So I think we’ve covered all of the important bits here. We’ve tied eating vegetables to afternoon hunger and made it easy to remember to eat the vegetables and to actually eat them. We want to be healthy, and we like the vegetables we’ve chosen. We’re celebrating as soon as we’ve eaten the vegetables. All of these things will help us turn eating vegetables into a habit.

What about consistency?

Well, James Clear likes to track his habits and he does regular data reviews and stuff. If you like tracking stuff and like data, go ahead. But it’s not necessary. In fact, BJ Fogg says that the common factoid of “it takes 28 days to form a habit” isn’t really true. And if you miss your habit one day, just do your best to do it again the next day.

That’s it. That’s how you do it. Be as consistent as you can, but don’t worry too much about a missed day here and there.

Obviously breaking things down can be hard. Same with figuring out how to set yourself up for success. But that is part of what Actually ADHD (and its sibling Tumblr, “How Do Thing?“) is for. So if you need help with any of that, don’t be afraid of the ask boxes!

Next week we’ll finish up this month of goal-setting by talking about a strategy I find helpful on Bad Brain Days, and we’ll talk about that all-important “immediacy factor.”

Goal-Setting for ADHDers, Part 2

Last week I wrote about neurotypical goal-setting strategies and SMART goals. This week, I’m going to delve into the concept of “objectives” and whether or not they’re really all that different from goals.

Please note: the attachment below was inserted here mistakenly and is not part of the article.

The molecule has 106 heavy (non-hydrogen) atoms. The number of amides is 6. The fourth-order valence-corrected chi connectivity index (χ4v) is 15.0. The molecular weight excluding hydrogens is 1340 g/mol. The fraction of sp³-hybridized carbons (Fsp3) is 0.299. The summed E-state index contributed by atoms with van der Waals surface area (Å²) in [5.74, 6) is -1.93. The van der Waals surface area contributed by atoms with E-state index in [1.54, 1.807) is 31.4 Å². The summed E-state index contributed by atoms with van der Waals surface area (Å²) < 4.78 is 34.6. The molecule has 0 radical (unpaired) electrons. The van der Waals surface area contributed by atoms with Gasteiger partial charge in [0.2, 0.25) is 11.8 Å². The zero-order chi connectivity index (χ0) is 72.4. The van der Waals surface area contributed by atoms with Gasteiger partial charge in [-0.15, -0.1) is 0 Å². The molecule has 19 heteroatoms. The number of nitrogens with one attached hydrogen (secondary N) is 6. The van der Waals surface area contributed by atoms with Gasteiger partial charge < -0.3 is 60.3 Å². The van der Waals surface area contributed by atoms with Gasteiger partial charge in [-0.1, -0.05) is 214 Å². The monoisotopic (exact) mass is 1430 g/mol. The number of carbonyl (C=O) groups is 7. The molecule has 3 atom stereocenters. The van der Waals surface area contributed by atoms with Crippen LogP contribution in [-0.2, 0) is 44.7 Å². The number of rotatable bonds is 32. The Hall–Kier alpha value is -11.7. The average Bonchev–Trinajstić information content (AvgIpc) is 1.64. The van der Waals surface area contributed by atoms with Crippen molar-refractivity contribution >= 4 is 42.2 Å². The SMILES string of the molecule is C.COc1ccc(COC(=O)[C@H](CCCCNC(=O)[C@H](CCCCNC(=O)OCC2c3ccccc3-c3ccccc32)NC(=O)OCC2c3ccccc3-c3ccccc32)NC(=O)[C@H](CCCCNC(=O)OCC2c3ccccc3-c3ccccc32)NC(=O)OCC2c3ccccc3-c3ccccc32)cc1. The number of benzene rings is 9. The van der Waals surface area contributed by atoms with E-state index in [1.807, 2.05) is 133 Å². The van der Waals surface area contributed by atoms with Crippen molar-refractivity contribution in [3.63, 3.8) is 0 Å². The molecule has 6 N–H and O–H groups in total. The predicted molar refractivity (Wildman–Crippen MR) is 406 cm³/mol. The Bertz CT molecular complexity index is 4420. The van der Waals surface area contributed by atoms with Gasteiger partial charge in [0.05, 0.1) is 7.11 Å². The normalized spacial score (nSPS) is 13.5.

I am a strange person in that I really like breaking things down to make them easier to manage and to make it easier to know what to do. Granted, wanting it to be easier is probably normal, but I’m pretty sure that most ADHDers aren’t very interested in breaking projects or tasks down into their individual components or steps.

When I was working in early intervention, we had goals for the children that were quite broad. Within those goals were objectives: smaller goals that would support the child’s growth and development so they would ultimately achieve the big goal.

As I said last week, I don’t really like SMART goals. I prefer to keep my goals broad and to get more specific with my objectives, not long-term and short-term. Maybe that’s just semantics, but sometimes the words you use matter a lot.

Here’s how I do it.

  1. I divide my life into 5 or 6 areas that I want to keep in mind, and I assign each area a colour. The colours match up with some highlighters I have, and this makes it easy to mark things in my planner. My areas are:
    • Home (light blue)
    • Personal (green)
    • Work (pink)
    • Writing (orange)
    • School (purple)
  2. For each area, I think about what I really want things to be like. Some of them get broken down into sub-categories, like Personal (Physical Health, Spirituality, Emotional/Mental Health, Family, Friends) and Work (I have this and I’m a copy editor, among other things).
  3. I create my broad goals, which are really a picture of my ideal life if you put them all together.
  4. I break down each broad goal into its different components.
    • For example, if my broad goal is to have a clean, comfortable home where we can have people visit, the components will be cleaning the house, decorating the house, and having people over.
  5. Each component now gets its own goal, which is what I call a Long-Term Objective (LTO).
    • Sometimes different components for one area can be worked on at the same time, but usually there has to be some delay.
    • For example, I need to clean the house before I can decorate it or invite people over, but I probably don’t need to decorate before having a party.